The starts has an aggressive curved back frame that yields ultimate ventilation. The downside of this design is that it carries weight further from your spine than a traditional pack. Also  it decreases internal pack volume.
The starts has an aggressive curved back frame that yields ultimate ventilation. The downside of this design is that it carries weight further from your spine than a traditional pack. Also, it decreases internal pack volume.

Versatility


Since the carrying capacity is cut down inside the pack by the back panel, and weight is carried differently, this pack has more limited usage than some of the other packs we reviewed. It doesn't carry high loads very well, so it is best used strictly for day hiking, where the items you are carrying are relatively minimal in weight. It is not suited for activities like climbing, where you have to lug around lots of metal. It is also difficult to use this pack for travel because there are less organizational pockets than in some of the other packs. Also, with the addition of the ice tool carry and trekking pole stash features, it is more tailored to a hike in the mountains than carrying around town.

The blue color was a tester favorite! Also notice the two small compression straps on the bottom of the pack.
Hiking to an afternoon climbing session with the Osprey Stratos 24.
 

Durability


This pack has so far been quite durable, and the back panel, which at first glance looks fragile, is actually really sturdy and well built. Still, care should be taken to keep the stretched mesh back from sharp objects. Consider the Deuter Speed Lite 20 if durability is paramount but you still like having a lot of features.

Ease of Use


The curve of the back panel makes it difficult to pack and store stuff efficiently. All of the items in our "10 essentials" pack test fit, with the addition of an ice tool carry and trekking pole stash. However, if you carry much more than the items on our list, the pack becomes hard to pack and too heavy, and begins to pull you backwards.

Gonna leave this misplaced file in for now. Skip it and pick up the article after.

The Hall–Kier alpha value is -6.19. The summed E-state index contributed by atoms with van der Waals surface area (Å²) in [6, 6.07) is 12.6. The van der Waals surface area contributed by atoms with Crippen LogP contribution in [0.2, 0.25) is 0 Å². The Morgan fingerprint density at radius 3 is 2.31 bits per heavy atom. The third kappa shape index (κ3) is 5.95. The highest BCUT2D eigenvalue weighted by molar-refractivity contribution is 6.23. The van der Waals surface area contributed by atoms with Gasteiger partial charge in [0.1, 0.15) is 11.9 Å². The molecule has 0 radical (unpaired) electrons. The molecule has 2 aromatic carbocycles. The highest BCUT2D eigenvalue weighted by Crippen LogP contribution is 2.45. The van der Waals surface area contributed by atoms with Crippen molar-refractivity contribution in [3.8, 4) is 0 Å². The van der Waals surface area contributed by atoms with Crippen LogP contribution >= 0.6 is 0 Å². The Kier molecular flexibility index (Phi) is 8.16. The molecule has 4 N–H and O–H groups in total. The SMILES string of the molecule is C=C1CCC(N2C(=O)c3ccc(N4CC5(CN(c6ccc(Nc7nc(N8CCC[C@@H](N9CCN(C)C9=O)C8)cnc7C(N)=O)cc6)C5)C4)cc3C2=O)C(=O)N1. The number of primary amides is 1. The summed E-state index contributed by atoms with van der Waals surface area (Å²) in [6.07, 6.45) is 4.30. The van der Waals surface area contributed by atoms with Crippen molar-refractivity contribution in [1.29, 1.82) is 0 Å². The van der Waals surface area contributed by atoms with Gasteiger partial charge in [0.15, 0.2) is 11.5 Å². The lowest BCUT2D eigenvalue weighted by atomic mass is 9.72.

The rest of the features, such as the trekking pole carry, can be used without removing the pack, and are very simple and straightforward to use. Even the convenient rain cover and dual hydration hose ports make it so this pack can be used to your maximum comfort and in all types of weather. The ergo pull adjustment of the waist belt is also much easier to use than most waist belts.

As you can see  the top pocket is relatively small  but able to carry a headlamp  keys  phone  and power bar.
As you can see, the top pocket is relatively small, but able to carry a headlamp, keys, phone, and power bar.

Best Application


This pack is best for simple day hikes where you don't need to carry much stuff besides food, water, extra layers, and possibly an ice tool and trekking poles. The pack will not comfortably hold much more, and it lacks good organizational pockets for work or school use. Use it for treks in warm climates, where the extreme ventilation will overcome the downsides of the curved back panel.

Value


This pack typically costs around $130, which is on the expensive side. Buy it if overheating is a primary concern when looking for a daypack.

Other Versions


Osprey Stratos 26
Stratos 26
  • Top loading version of the Osprey Stratos 24
  • $130

Osprey Stratos 34
Stratos 34
  • Middle version of the Stratos Line
  • Both top loading packs
  • The Stratos 34 is a panel loading pack
  • Ideal for day trip or light overnights
  • $150

Osprey Stratos 50
Stratos 50
  • Largest in the Stratos series
  • Top loading style with a "brain" for extra storage
  • Ideal for overnight or short backpacking trips
  • $180

Osprey Sirrus 24
Sirrus 24
  • Smallest in the Sirrus series
  • Top loading with many extras (many pockets, sleeping pad straps, tool attachment, hipbelt pockets, etc)
  • Ideal for a women's version daypack
  • $120
Jeremy Bauman & McKenzie Long

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Most recent review: May 24, 2017